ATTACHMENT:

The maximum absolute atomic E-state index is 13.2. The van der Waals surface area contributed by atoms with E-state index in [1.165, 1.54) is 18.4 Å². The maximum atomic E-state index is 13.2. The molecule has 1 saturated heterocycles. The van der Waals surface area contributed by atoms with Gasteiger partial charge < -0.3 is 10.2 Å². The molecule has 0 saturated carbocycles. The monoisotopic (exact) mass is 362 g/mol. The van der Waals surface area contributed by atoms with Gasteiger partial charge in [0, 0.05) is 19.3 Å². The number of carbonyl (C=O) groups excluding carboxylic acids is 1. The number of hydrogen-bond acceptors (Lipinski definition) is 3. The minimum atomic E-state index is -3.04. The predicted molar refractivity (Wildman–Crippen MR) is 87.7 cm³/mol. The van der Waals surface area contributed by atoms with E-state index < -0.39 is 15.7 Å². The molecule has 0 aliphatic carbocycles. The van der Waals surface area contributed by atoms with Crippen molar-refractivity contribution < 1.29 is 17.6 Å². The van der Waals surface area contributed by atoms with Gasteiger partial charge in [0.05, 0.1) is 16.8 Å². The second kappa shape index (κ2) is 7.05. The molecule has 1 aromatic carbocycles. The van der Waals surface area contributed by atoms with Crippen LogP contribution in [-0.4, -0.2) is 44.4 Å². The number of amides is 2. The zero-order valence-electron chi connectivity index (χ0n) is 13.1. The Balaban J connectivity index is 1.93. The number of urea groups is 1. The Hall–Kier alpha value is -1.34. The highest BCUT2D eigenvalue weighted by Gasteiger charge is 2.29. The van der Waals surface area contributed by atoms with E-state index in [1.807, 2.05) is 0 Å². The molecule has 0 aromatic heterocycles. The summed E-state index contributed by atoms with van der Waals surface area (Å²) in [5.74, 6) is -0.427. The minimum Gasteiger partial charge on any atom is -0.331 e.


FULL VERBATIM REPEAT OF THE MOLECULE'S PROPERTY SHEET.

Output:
The maximum absolute atomic E-state index is 13.2. The van der Waals surface area contributed by atoms with E-state index in [1.165, 1.54) is 18.4 Å². The maximum atomic E-state index is 13.2. The molecule has 1 saturated heterocycles. The van der Waals surface area contributed by atoms with Gasteiger partial charge < -0.3 is 10.2 Å². The molecule has 0 saturated carbocycles. The monoisotopic (exact) mass is 362 g/mol. The van der Waals surface area contributed by atoms with Gasteiger partial charge in [0, 0.05) is 19.3 Å². The number of carbonyl (C=O) groups excluding carboxylic acids is 1. The number of hydrogen-bond acceptors (Lipinski definition) is 3. The minimum atomic E-state index is -3.04. The predicted molar refractivity (Wildman–Crippen MR) is 87.7 cm³/mol. The van der Waals surface area contributed by atoms with E-state index < -0.39 is 15.7 Å². The molecule has 0 aliphatic carbocycles. The van der Waals surface area contributed by atoms with Crippen molar-refractivity contribution < 1.29 is 17.6 Å². The van der Waals surface area contributed by atoms with Gasteiger partial charge in [0.05, 0.1) is 16.8 Å². The second kappa shape index (κ2) is 7.05. The molecule has 1 aromatic carbocycles. The van der Waals surface area contributed by atoms with Crippen LogP contribution in [-0.4, -0.2) is 44.4 Å². The number of amides is 2. The zero-order valence-electron chi connectivity index (χ0n) is 13.1. The Balaban J connectivity index is 1.93. The number of urea groups is 1. The Hall–Kier alpha value is -1.34. The highest BCUT2D eigenvalue weighted by Gasteiger charge is 2.29. The van der Waals surface area contributed by atoms with E-state index in [1.807, 2.05) is 0 Å². The molecule has 0 aromatic heterocycles. The summed E-state index contributed by atoms with van der Waals surface area (Å²) in [5.74, 6) is -0.427. The minimum Gasteiger partial charge on any atom is -0.331 e.